It was three on three at Vincenzo’s in downtown Louisville. Merger officials said the deal’s opponents have made up some of their arguments because they lack access to the facts. At times the audience scoffed at merger officials who reiterated merger is a matter of business and economic development and not meant to impose Catholic health directives on U of L Hospital.
That did not please the opposition, which used what information it’s gathered over the past few months to argue that those directives may still seep through.
“Who do we believe? Do we believe you? Do we believe the documents? Do we believe the Bishop? The Bishop today can be another Bishop tomorrow. We have different answers for different audiences,” said merger critic and panel member Dr. Kenneth Zegart.
Making assumptions about the merger isn’t fair, said David Laird president and CEO of Jewish/St. Mary’s Health System.
“There’s an assumption that you’re correct and you’re making up arguments. That’s the whole point. Until you know don’t guess what the answer is,” he said.
That’s part of the argument for opposition.
“How can we win that argument…the argument that we have our facts wrong when they haven’t released any of the facts?” said critic Dr. Peter Hasselbacher.
Merger officials said that U of L Hospital and Jewish/St. Mary’s Health System will remain separate entities from Catholic Health Initiatives (CHI), but how much remains uncertain.
There are 72 Ethical and Religious Directives followed by Catholic Health Initiatives, most of which both hospital systems would agree to follow, said Dan Varga, chief medical officer for CHI.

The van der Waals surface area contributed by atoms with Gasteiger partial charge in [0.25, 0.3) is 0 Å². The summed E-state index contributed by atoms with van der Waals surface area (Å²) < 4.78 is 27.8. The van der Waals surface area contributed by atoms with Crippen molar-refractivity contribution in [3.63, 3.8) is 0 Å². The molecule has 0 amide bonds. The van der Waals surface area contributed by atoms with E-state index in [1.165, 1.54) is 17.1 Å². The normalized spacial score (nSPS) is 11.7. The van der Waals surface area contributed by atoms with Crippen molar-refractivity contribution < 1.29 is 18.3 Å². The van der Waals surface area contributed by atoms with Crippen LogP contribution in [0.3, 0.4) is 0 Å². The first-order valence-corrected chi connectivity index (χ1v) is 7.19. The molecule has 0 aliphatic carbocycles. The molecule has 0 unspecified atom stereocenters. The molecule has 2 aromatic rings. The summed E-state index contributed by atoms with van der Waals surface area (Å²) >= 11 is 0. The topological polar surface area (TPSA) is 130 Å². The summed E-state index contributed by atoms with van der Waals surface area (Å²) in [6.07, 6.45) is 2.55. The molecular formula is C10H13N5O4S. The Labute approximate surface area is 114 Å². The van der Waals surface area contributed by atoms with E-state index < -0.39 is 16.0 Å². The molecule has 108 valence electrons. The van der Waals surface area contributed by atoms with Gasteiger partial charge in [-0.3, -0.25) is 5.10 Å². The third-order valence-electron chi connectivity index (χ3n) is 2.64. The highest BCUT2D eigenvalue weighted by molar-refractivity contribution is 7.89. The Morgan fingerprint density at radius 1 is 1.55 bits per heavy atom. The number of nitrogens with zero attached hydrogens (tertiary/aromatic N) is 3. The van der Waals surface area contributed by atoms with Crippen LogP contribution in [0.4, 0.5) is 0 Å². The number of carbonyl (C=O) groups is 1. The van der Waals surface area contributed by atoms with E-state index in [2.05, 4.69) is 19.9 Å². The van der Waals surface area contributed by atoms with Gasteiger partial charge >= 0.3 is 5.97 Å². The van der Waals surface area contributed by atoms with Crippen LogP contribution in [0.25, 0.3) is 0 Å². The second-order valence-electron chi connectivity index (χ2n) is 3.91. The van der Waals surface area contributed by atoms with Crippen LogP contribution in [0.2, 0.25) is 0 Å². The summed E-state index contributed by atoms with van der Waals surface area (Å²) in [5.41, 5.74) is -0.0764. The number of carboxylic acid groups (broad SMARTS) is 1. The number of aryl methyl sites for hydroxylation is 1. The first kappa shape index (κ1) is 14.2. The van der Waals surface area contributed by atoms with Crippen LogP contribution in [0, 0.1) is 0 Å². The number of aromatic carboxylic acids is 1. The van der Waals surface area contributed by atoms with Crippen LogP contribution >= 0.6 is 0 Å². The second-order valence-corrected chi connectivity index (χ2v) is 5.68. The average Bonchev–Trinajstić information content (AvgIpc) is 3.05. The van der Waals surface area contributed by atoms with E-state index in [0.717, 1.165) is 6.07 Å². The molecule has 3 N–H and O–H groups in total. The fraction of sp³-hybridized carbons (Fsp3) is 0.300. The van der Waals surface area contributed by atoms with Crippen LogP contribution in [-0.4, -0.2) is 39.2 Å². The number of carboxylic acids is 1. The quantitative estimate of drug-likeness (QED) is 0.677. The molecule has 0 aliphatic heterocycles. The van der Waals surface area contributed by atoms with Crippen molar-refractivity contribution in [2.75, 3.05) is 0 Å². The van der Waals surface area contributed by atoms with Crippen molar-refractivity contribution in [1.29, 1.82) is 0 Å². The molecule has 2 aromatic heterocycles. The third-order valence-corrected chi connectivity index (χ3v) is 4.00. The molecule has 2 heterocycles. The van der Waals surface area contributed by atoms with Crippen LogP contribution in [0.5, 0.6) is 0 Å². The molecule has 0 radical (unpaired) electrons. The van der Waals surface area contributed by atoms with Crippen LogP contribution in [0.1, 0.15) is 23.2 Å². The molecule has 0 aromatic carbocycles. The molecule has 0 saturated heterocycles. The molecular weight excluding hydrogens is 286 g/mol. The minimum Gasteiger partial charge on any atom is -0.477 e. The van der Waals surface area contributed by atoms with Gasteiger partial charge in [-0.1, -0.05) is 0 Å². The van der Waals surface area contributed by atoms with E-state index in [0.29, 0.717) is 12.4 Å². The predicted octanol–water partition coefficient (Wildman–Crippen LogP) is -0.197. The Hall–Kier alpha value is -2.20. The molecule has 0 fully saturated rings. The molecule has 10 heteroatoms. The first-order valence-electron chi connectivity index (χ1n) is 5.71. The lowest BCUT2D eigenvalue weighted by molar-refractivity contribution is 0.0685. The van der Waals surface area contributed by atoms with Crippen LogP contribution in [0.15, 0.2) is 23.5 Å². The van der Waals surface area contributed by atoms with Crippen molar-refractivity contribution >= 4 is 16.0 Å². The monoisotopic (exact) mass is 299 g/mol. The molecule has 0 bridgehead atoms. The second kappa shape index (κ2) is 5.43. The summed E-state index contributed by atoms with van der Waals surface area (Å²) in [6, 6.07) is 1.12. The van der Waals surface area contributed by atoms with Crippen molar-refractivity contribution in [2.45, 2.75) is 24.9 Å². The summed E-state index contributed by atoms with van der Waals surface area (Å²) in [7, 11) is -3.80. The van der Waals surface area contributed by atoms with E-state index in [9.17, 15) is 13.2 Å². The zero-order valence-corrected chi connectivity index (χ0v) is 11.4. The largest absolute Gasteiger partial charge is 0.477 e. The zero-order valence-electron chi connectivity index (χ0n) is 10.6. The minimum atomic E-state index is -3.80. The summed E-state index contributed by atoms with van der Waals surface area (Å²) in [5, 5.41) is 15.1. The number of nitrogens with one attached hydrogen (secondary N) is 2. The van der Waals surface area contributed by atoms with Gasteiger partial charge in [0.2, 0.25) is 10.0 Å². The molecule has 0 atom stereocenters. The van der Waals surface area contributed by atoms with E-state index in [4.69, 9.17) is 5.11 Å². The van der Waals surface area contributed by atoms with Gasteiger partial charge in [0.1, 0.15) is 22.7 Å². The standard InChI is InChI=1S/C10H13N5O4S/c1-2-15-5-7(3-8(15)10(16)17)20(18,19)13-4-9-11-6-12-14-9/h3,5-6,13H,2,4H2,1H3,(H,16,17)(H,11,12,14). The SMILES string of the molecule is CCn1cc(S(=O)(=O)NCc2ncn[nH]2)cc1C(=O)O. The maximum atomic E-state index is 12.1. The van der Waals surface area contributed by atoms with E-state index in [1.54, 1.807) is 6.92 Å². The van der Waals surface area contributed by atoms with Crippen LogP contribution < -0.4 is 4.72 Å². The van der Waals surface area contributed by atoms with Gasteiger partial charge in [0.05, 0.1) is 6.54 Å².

Regardless, answers to several contentious questions lie in the merger agreement, which officials refuse to release until the merger is approved.
“Once you understand the documents you will see that it is a merger. But at the same time I have to tell you we have documents and we have negotiated and we have agreed, neither Jewish Hospital will become a Catholic Hospital, nor will the University Hospital,” said Laird.
But without seeing details of the merger it’s difficult to believe that all Catholic healthcare directives won’t be imposed on University Hospital staff, said Zegart.
“Again we have smoke and mirrors evasive answers. We have not seen the documents, they say they’re in the documents why haven’t those documents come forward before now. Why at the last hour do they say well they’re in the documents?” he said.
Gov. Steve Beshear told WFPL that no timeline has been set for deciding whether to approve the merger.